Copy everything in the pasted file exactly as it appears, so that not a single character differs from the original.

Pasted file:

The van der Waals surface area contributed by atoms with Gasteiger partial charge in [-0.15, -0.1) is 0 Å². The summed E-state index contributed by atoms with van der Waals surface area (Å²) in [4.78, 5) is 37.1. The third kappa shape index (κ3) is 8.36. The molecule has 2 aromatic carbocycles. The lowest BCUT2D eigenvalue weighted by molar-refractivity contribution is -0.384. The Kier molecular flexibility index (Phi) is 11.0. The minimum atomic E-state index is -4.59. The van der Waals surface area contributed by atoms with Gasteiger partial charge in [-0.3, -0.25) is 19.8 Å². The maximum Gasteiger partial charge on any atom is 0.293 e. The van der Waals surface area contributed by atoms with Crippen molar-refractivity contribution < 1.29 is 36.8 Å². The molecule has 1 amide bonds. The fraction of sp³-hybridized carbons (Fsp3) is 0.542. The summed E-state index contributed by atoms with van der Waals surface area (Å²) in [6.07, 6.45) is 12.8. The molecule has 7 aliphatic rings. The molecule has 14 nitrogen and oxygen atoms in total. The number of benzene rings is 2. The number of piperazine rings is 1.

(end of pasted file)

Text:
The van der Waals surface area contributed by atoms with Gasteiger partial charge in [-0.15, -0.1) is 0 Å². The summed E-state index contributed by atoms with van der Waals surface area (Å²) in [4.78, 5) is 37.1. The third kappa shape index (κ3) is 8.36. The molecule has 2 aromatic carbocycles. The lowest BCUT2D eigenvalue weighted by molar-refractivity contribution is -0.384. The Kier molecular flexibility index (Phi) is 11.0. The minimum atomic E-state index is -4.59. The van der Waals surface area contributed by atoms with Gasteiger partial charge in [-0.3, -0.25) is 19.8 Å². The maximum Gasteiger partial charge on any atom is 0.293 e. The van der Waals surface area contributed by atoms with Crippen molar-refractivity contribution < 1.29 is 36.8 Å². The molecule has 1 amide bonds. The fraction of sp³-hybridized carbons (Fsp3) is 0.542. The summed E-state index contributed by atoms with van der Waals surface area (Å²) in [6.07, 6.45) is 12.8. The molecule has 7 aliphatic rings. The molecule has 14 nitrogen and oxygen atoms in total. The number of benzene rings is 2. The number of piperazine rings is 1.